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Ethics trials highlight racial tensions in Congress

Proceedings slated for House members Maxine Waters and Charles Rangel could create a rift between the Congressional Black Caucus and other Democratic leaders.

August 01, 2010|By James Oliphant and Richard Simon

Reporting from Washington — The prospect of two long-serving African American lawmakers in the House enduring unprecedented public ethics trials seems likely to add to the growing tension between black members of Congress and Democratic leaders on Capitol Hill and in the Obama administration.


FOR THE RECORD:
Ethics trials: An article in Sunday's Section A about race and ethics allegations against Reps. Maxine Waters (D-Los Angeles) and Charles B. Rangel (D-N.Y.) misspelled the last name of Michael Steel, spokesman for Rep. John A. Boehner (R-Ohio), as Steele. —

Congressional sources confirmed late Friday that later this year Rep. Maxine Waters (D- Los Angeles) will face an ethics proceeding likely related to allegations that she sought to help a bank with ties to her husband receive federal bailout funds.

The House trial could come on the heels of the high-profile trial of Rep. Charles B. Rangel, the venerable Democrat from New York who is accused of 13 violations of House ethics rules. Like Rangel, Waters chose not to seek a settlement with House ethics investigators that would have involved some admission of wrongdoing.

Between them, Rangel, 80, and Waters, 71, have served in the House for six decades and are leading members of the Congressional Black Caucus. The caucus has long complained that the House ethics process disproportionally targets African Americans in the chamber.

Since its 2009 inception, the Office of Congressional Ethics — an independent watchdog set up at the behest of House Speaker Nancy Pelosi (D-Calif.) — has investigated at least eight members of the black caucus.

Earlier this summer, Rep. Marcia L. Fudge (D- Ohio), a member of the caucus, introduced a resolution that would strip the ethics panel of some of its power and allow House members to keep unflattering reports from public view. The caucus has stood behind Rangel even as other House members have called for his resignation.

Kenneth Gross, an ethics lawyer in Washington, said the push against Rangel and Waters "fuels the racial dimension."

"It's going to be so highly charged considering who the players are," he added.

Waters came under scrutiny last year after Massachusetts-based OneUnited Bank, one of the nation's largest minority-owned institutions, received $12 million in bailout funds.

The funding came three months after Waters, a senior member of the House committee that oversees banking, helped arrange a meeting between officials of the bank, other minority-owned financial institutions and Treasury Department representatives. Waters' husband, Sidney Williams, had owned stock in the bank and served on its board.

Waters has previously said that she fully disclosed her husband's ties to the bank.

Los Angeles Urban Policy Roundtable President Earl Ofari Hutchinson and other civil rights leaders in L.A. issued a statement Saturday supporting Waters, who represents parts of South Los Angeles.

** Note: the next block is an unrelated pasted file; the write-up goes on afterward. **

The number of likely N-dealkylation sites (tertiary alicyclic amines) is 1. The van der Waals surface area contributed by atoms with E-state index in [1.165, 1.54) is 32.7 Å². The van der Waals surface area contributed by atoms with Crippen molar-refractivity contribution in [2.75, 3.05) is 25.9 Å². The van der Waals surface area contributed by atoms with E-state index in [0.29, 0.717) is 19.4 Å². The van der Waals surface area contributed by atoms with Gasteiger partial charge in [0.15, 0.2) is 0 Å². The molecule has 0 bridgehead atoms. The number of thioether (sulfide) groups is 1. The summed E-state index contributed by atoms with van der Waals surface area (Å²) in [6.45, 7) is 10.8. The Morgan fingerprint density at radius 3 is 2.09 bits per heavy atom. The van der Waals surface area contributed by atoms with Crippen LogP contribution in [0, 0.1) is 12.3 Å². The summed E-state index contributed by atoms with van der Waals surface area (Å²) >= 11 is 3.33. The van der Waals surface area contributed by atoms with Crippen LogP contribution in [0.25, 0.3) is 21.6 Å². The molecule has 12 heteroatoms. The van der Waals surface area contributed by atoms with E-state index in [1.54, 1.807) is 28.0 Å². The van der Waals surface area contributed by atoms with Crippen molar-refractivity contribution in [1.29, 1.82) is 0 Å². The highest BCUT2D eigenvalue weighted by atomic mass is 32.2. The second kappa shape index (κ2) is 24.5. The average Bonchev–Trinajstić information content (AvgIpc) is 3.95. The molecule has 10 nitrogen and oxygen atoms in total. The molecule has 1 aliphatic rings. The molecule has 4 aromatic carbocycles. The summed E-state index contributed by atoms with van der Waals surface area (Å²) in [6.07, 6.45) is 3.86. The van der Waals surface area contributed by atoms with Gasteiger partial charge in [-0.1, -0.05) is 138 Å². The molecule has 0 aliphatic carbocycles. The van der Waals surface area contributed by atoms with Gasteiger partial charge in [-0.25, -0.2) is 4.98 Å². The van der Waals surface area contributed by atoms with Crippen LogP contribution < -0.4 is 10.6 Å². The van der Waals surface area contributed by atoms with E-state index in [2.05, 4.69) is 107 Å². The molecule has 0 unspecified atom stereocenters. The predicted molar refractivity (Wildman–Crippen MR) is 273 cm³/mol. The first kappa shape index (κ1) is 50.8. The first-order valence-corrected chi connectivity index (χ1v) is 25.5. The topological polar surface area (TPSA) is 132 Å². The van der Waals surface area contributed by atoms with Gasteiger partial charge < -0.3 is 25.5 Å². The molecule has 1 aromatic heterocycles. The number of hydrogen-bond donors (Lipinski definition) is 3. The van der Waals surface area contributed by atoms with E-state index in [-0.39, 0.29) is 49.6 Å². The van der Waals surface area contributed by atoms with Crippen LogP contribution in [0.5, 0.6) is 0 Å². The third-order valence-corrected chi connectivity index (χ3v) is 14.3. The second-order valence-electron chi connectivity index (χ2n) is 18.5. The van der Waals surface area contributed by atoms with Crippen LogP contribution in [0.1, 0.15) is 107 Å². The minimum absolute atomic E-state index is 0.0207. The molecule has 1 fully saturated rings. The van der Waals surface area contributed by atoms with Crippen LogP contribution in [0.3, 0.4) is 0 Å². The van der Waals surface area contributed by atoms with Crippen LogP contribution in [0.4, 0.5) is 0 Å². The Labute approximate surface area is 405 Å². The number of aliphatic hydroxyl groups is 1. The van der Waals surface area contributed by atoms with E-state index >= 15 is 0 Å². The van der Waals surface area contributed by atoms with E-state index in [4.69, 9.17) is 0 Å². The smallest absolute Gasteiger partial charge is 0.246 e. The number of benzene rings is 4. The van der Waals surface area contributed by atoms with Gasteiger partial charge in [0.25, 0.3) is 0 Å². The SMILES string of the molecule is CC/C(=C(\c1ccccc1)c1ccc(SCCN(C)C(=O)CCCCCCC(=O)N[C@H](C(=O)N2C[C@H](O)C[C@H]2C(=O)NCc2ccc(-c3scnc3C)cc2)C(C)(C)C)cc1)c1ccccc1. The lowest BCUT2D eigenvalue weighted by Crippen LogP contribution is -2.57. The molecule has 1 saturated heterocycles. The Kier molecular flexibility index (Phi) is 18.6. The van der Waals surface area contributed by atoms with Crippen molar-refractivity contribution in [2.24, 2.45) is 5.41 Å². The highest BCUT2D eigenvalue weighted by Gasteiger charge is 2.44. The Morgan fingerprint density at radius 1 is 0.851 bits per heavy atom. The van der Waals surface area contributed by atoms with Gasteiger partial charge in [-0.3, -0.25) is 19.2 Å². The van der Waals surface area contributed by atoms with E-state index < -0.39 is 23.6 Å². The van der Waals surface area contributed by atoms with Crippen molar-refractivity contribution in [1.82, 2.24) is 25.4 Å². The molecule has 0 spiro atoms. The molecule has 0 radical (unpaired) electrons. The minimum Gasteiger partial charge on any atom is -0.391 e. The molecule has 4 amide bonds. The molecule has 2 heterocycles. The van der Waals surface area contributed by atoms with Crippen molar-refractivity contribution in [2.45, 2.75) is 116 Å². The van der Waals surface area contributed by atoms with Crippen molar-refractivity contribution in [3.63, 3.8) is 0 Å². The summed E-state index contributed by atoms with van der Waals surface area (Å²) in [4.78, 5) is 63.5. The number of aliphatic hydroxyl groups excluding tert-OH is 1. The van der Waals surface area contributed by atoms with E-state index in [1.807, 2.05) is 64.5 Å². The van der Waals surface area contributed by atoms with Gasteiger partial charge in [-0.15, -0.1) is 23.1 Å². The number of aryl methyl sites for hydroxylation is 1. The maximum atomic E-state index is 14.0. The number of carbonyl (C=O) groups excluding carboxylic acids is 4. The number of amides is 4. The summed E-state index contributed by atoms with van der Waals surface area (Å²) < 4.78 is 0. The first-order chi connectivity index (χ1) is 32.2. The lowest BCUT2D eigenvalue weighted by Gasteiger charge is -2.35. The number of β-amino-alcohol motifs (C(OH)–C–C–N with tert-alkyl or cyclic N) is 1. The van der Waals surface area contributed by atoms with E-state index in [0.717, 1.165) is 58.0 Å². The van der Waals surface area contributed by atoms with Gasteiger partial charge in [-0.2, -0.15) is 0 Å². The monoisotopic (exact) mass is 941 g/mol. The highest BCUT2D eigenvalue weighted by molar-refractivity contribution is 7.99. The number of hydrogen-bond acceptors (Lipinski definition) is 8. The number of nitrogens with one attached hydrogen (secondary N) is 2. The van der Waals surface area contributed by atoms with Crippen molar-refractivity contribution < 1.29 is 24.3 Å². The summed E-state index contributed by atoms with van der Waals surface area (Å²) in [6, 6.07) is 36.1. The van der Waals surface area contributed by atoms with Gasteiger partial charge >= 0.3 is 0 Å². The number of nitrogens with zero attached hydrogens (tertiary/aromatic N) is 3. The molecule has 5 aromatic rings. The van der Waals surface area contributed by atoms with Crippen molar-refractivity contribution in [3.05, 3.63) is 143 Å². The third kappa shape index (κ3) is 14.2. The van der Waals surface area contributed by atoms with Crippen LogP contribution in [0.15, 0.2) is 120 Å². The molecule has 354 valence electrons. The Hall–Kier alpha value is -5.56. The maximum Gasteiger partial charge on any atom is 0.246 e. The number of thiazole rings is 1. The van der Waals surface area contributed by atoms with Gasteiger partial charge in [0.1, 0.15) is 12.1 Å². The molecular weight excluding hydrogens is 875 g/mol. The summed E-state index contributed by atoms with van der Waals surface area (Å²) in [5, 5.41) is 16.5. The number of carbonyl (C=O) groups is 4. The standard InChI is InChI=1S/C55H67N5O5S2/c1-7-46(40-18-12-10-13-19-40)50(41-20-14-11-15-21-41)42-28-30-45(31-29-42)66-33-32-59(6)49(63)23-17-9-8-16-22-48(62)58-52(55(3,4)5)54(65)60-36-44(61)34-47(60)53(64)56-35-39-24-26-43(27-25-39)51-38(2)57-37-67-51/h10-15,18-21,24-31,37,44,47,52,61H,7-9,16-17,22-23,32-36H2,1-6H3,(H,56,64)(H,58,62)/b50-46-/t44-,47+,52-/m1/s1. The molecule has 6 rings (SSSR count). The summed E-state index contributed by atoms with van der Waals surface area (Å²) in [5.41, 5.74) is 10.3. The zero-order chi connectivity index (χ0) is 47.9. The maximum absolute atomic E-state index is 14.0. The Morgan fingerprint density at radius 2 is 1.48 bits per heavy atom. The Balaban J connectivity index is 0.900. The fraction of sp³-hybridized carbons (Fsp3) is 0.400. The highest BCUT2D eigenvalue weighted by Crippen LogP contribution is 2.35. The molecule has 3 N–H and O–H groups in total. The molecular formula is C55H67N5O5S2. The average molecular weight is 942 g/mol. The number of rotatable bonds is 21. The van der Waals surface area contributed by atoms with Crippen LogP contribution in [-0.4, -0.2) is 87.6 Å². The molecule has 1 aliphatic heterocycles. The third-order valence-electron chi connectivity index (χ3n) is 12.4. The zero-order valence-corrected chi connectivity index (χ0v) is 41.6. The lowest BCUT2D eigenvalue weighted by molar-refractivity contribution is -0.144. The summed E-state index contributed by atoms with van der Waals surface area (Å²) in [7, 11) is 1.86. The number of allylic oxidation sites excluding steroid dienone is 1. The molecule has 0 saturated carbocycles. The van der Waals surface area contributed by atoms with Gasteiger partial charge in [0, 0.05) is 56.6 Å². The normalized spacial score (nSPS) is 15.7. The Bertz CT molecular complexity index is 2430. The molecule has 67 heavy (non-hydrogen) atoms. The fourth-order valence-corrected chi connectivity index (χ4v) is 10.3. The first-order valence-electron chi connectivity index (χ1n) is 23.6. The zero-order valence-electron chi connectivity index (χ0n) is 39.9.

"The ethics charges taint Waters' record and work. They come at a time when Democrats are fighting to hold their majority in Congress," Hutchinson said. "The political implications of the charges and the timing of them against her are clear. Sadly, the ultimate loser is her constituents."

The probes have handed prime election-year fodder to Republicans. "Like Chairman Rangel, this is another example of Speaker Pelosi's most glaring broken promise: to 'drain the swamp' in Washington," said Michael Steele, a spokesman for Rep. John A. Boehner of Ohio, the House's Republican leader.

Ethics advocates maintain that lax enforcement of House ethics rules encouraged Rangel and Waters to take defiant stands. Rep. Gene Green (D- Texas) may have furthered that perception late last week when he said panel members who investigated Rangel advised that he be given a simple reprimand, rather than a censure or expulsion from the House.

Neither Rangel nor Waters are ultimately expected to be forced to resign even if they are found guilty of breaking ethics rules.

Meredith McGehee of the Campaign Legal Center, a Washington ethics advocacy group, disputed the caucus' contention that the House ethics process is racially biased. Instead, she said, veteran lawmakers who have little to fear from their constituents are more likely to run afoul of ethical standards.

"I understand their concerns," McGehee said, "but it's what happens when you are in a safe district. You don't have a lot of competition."

The ethics cases are the latest source of tension between the Congressional Black Caucus and Democratic leaders.

The caucus earlier this month was unhappy over the Obama administration's treatment of black Agriculture Department official Shirley Sherrod, who was asked to resign after her remarks in a video clip were taken out of context. In addition, some members of the caucus believe Obama has done little to support the candidacy in Florida of Rep. Kendrick B. Meek, who is bidding to become the state's first African American senator.

joliphant@latimes.com

richard.simong@latimes.com

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